Iran’s nationwide uprising is now entering its fourth month. It shows no signs of abating despite the Iranian regime repeatedly accelerating its efforts to crack down on dissent, ever since the first demonstrations erupted after Mahsa Amini was arrested and fatally beaten by morality police in mid-September for allegedly violating the country’s Islamic dress code.
The regime’s latest escalation took place earlier this month when Mohsen Shekari became the first protester to be executed, followed shortly by Majidreza Rahnavard who was hanged from a crane in public as a warning to others. That warning was reinforced by state media, which published the names of around two dozen others for whom death sentences were either pending or already handed down.
The charges in question are vague in virtually every case. Shekari and Rahnavard were each accused of “enmity against God,” a capital crime in the Islamic Republic. The underlying case against Shekari alleged only that he had wounded a security guard, and although Rahnavard was accused of killing two members of the Basij militia, there is no indication that either man’s conviction was based on anything other than forced confessions, likely elicited by torture.
Among the pending executions the authorities have acknowledged, several stem from protesters simply blocking roadways. This is among the most prevalent acts of defiance in the ongoing uprising, and its newfound association with the death penalty is clearly intended to terrorize the public. Yet, far from shrinking away from this association, protesters appear to be confronting it head-on.
In recent days, photographs and video have gone viral on Iranian social media which show a woman carrying out a mock hanging of herself in Mashhad, the same city where Rahnavard was executed the prior Monday. The gender of that protester recalls attention to the female leadership that has been evident in this uprising since its beginning and has set it apart from a number of other uprisings that have broken out in recent years.
The role of women is made all the more remarkable by the fact that it includes teenage girls refusing to wear their hijabs in school, repelling government authorities who invaded campuses to plead for compliance, and destroying images of the clerical regime’s founder and its current supreme leader, the display of which is mandated in classrooms.
Naturally, university campuses have also been hotbeds of protest over the past three months, with every institution becoming involved at one time or another, and some being subjected to brutal government crackdowns and mass arrests. Similar crackdowns have taken place much more out in the open in the streets of major cities, while the breadth of student participation reflects the overall diversity of the uprising as a whole.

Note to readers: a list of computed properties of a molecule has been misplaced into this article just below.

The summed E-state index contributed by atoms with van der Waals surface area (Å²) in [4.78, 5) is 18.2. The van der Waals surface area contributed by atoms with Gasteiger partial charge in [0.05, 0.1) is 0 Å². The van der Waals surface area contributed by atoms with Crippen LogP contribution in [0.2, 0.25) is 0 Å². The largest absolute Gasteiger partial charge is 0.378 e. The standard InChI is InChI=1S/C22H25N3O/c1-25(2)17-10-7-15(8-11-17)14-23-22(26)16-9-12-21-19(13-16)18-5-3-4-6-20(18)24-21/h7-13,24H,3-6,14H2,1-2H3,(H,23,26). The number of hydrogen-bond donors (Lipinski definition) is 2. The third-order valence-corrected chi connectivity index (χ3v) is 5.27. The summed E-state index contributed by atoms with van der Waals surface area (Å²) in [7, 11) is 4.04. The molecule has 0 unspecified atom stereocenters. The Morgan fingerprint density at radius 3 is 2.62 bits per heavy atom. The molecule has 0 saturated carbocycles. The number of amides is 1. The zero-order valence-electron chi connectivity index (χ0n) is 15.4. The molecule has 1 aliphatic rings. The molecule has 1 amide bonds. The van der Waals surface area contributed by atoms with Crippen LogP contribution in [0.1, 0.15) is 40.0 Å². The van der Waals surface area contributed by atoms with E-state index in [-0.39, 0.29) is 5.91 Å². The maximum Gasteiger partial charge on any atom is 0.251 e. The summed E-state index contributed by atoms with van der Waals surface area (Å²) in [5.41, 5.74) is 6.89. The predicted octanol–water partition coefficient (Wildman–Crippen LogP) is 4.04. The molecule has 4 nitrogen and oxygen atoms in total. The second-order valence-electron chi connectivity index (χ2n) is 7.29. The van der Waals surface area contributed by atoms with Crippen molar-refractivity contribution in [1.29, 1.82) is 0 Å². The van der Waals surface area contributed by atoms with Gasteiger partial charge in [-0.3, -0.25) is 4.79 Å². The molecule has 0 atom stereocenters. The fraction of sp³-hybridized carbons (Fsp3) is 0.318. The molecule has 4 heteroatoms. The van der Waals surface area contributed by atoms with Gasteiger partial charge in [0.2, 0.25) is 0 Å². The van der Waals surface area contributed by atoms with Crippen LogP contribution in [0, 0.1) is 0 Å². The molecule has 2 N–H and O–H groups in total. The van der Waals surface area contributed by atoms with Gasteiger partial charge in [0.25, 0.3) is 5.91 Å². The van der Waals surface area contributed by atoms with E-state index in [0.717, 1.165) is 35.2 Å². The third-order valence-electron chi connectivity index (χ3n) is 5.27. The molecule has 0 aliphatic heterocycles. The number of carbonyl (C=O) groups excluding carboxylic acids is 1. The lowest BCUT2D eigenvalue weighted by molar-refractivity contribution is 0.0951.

According to information gathered by the leading pro-democracy opposition group, the People’s Mojahedin Organization of Iran (PMOI/MEK), residents of nearly 300 cities and towns have become active in the protest movement, spanning all 31 Iranian provinces. Every major ethnic and religious group has been unified behind slogans like “death to the dictator” which convey the public’s demand for the ouster of the entire ruling system. That unity also spans social classes and includes three distinct generations, including the 2010s generation, which corresponds to a time when illicit access to unfiltered internet and foreign media was becoming prevalent throughout the Islamic Republic.
Young Iranians have grown up with a strong awareness of what life can be like under a democratic system with ingrained civic freedoms.
This has naturally amplified the contempt for religious dictatorship which has been evident among the public since the immediate aftermath of the 1979 revolution. Over the course of four decades, the divide between the people and the ruling elite has become so wide that it can no longer be bridged. The current uprising is the clearest proof of that.
Nevertheless, the mullahs seem to be living in a different world and cannot come to grips with the fact that the overwhelming majority of Iranians want them overthrown. This is strange, since a prior uprising in January 2018 prompted no less an authority than Supreme Leader Ali Khamenei to acknowledge that Iranian citizens were increasingly lining up behind the People’s Mojahedin in order to challenge the theocratic system.
Khamenei was correct about the MEK’s role in that uprising, and its role in the push for regime change has only strengthened since then. The current uprising’s slogans and the people’s organized defiance of violent repression reflect the growing influence of that organization’s “Resistance Units,” which began taking shape in 2014 and grew their membership by a factor of five between the summer of 2021 and this year.
Just as there is no reason to suppose that the uprising will recede, there is no reason to suppose that the organized Resistance movement will not continue to grow, both at home and abroad. Dozens of Western lawmakers and former senior officials, in the U.S., Canada, the United Kingdom, Belgium, Italy, and Ireland among others, have expressed support for that movement, identifying National Council of Resistance of Iran (NCRI) as the most viable alternative to Iran’s theocratic dictatorship.
That dictatorship is clearly on its way out. The Iranian people will see to it. But the international community can help to hasten that outcome by going beyond mere condemnation of the clerical regime and taking concrete steps to isolate and weaken it at the outset of a fourth month of domestic unrest.